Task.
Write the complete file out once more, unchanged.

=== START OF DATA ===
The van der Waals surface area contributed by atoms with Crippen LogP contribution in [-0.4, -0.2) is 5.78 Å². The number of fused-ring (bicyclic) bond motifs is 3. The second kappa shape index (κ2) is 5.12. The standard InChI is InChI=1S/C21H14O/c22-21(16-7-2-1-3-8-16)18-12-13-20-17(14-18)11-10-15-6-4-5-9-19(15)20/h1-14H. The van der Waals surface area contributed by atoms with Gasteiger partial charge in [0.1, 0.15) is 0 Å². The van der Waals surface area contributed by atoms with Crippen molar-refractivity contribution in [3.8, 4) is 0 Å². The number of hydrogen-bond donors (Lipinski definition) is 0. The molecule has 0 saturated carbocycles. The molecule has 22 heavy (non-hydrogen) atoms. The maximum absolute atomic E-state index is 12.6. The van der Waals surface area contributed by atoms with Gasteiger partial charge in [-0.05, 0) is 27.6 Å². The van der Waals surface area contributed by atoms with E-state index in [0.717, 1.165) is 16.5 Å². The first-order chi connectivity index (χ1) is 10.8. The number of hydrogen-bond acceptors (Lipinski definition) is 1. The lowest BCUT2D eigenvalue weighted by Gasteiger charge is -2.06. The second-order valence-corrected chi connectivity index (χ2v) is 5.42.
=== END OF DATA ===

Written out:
The van der Waals surface area contributed by atoms with Crippen LogP contribution in [-0.4, -0.2) is 5.78 Å². The number of fused-ring (bicyclic) bond motifs is 3. The second kappa shape index (κ2) is 5.12. The standard InChI is InChI=1S/C21H14O/c22-21(16-7-2-1-3-8-16)18-12-13-20-17(14-18)11-10-15-6-4-5-9-19(15)20/h1-14H. The van der Waals surface area contributed by atoms with Gasteiger partial charge in [0.1, 0.15) is 0 Å². The van der Waals surface area contributed by atoms with Crippen molar-refractivity contribution in [3.8, 4) is 0 Å². The number of hydrogen-bond donors (Lipinski definition) is 0. The molecule has 0 saturated carbocycles. The molecule has 22 heavy (non-hydrogen) atoms. The maximum absolute atomic E-state index is 12.6. The van der Waals surface area contributed by atoms with Gasteiger partial charge in [-0.05, 0) is 27.6 Å². The van der Waals surface area contributed by atoms with E-state index in [0.717, 1.165) is 16.5 Å². The first-order chi connectivity index (χ1) is 10.8. The number of hydrogen-bond acceptors (Lipinski definition) is 1. The lowest BCUT2D eigenvalue weighted by Gasteiger charge is -2.06. The second-order valence-corrected chi connectivity index (χ2v) is 5.42.